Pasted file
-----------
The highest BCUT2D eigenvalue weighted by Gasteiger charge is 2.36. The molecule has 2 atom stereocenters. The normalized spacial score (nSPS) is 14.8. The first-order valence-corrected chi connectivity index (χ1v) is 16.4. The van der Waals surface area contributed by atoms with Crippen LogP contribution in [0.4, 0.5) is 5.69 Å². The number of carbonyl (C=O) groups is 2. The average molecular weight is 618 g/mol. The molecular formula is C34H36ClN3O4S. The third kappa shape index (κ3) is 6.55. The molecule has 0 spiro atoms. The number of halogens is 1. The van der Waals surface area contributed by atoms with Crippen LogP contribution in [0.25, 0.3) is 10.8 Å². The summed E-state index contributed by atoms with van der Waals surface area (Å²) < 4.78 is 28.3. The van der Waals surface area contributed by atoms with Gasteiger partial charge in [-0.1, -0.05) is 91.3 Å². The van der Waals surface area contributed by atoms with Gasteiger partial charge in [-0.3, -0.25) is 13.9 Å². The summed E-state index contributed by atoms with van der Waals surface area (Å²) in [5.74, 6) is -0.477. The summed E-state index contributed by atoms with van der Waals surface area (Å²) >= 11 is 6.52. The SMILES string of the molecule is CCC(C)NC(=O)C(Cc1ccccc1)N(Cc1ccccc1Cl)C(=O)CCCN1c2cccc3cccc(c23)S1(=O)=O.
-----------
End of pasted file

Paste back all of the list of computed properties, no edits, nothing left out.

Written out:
The highest BCUT2D eigenvalue weighted by Gasteiger charge is 2.36. The molecule has 2 atom stereocenters. The normalized spacial score (nSPS) is 14.8. The first-order valence-corrected chi connectivity index (χ1v) is 16.4. The van der Waals surface area contributed by atoms with Crippen LogP contribution in [0.4, 0.5) is 5.69 Å². The number of carbonyl (C=O) groups is 2. The average molecular weight is 618 g/mol. The molecular formula is C34H36ClN3O4S. The third kappa shape index (κ3) is 6.55. The molecule has 0 spiro atoms. The number of halogens is 1. The van der Waals surface area contributed by atoms with Crippen LogP contribution in [0.25, 0.3) is 10.8 Å². The summed E-state index contributed by atoms with van der Waals surface area (Å²) < 4.78 is 28.3. The van der Waals surface area contributed by atoms with Gasteiger partial charge in [-0.1, -0.05) is 91.3 Å². The van der Waals surface area contributed by atoms with Gasteiger partial charge in [-0.3, -0.25) is 13.9 Å². The summed E-state index contributed by atoms with van der Waals surface area (Å²) in [5.74, 6) is -0.477. The summed E-state index contributed by atoms with van der Waals surface area (Å²) >= 11 is 6.52. The SMILES string of the molecule is CCC(C)NC(=O)C(Cc1ccccc1)N(Cc1ccccc1Cl)C(=O)CCCN1c2cccc3cccc(c23)S1(=O)=O.